Alyxandra Harvey, popular young adult author of the Drake Chronicles, Haunting Violet, and Stolen Away, is back with a bewitching new young adult fantasy series that will take readers through the streets of magical 19th century London. A BREATH OF FROST, the first installment in The Lovegrove Legacy (published by Bloomsbury Childrens) goes on sale January 7, 2014. It’s full of witches, magic, family secrets, goblin markets, deer-people, and boys in cravats!
Want to learn more about A BREATH OF FROST? Be sure to check out this "First Look" interview with Alyxandra Harvey!
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About A BREATH OF FROST:
In 1814, three cousins—Gretchen, Emma, and Penelope—discover their unknown family lineage of witchcraft when their individual magical powers unexpectedly begin to manifest. Now, beyond the familiar manicured gardens and ballrooms of Regency London, a dangerous, alluring underworld available only to those with power is now open to the
But by claiming their power, the three cousins have accidentally opened the gates to the Underworld. Now ghouls, hellhounds—and most terrifying of all, the spirits of dark witches known as the Greymalkin Sisters—are hunting and killing young witches for their powers. And, somehow, Emma is connected to the murders … because she keeps finding the bodies. Can the cousins seal the gates before another witch is killed …or even worse, before their gifts are stripped away?
“Harvey balances a large cast with an intricate plot with flair….A successful blend of Regency and paranormal romance.” ~ Kirkus Reviews
“Filling her latest with a large cast of characters— from the society elite to the magical world’s dark underbelly—Harvey keeps up the action and clever dialogue as the protagonist, Emma, deals with high-class mean girls, familial secrets, and a confusing crush. A smashing blend of adventure, fantasy, humor, romance, and historical fiction.” ~ Booklist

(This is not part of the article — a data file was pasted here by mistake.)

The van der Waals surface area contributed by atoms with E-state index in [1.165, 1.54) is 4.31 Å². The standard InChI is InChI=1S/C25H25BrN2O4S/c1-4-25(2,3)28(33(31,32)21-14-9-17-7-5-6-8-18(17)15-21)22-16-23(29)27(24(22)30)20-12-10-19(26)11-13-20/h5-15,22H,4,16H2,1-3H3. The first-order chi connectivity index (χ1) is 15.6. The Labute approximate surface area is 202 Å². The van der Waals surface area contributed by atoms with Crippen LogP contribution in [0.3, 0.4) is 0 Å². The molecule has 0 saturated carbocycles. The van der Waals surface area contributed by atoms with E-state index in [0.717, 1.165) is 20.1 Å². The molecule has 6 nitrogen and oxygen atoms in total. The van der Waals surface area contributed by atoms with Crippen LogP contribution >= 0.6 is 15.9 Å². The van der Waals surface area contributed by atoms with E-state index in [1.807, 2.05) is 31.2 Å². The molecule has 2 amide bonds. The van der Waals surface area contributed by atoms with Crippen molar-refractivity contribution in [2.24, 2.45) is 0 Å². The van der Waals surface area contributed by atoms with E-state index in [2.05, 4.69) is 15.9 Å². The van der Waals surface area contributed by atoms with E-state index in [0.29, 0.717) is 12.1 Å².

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You’ve written books about fae, vampires, ghosts and now witches – which do you find easiest to write? What was the most difficult or required the most research?
Ghosts required the most basic research, in the sense that I wanted to make sure they had a good working internal logic and used some of the real-world theories that are currently available.
The tricky part about the vampire research was ferreting out interesting historical and legendary tidbits that haven’t been used very often!
And researching old spells for A Breath of Frost was just sheer undiluted fun.
As a big fan of your work, I have to say that the books you write that take place in the 1800’s or early 1900’s are the most captivating. The characters are realistic, the setting makes you feel like you’re there, corset and all, is this a favorite time period for you or is it just one you like to write your books in?
Thank you so much!
The 1800’s are definitely on my list of favourite time periods. It’s like a cozy room in my house where I can curl up with a cup of tea. I finally had a chance to visit Hyde Park last two years ago and I was giddy with joy. I’ve read about it and written about it so much it was wonderful to finally be there in person.
And I have great empathy for Tasha Tudor…she believed she had been alive in the 1840s and spent much of her life recreating it. She made her own clothes, right down to the weaving. She was a fascinating woman! I’d keep my bathroom though. And the electricity, as much as I love candles!
Where did you get your inspiration for the Lovegrove Legacy trilogy?
I love witch stories, magic, and the Regency. It feels like this book has always been living inside of me.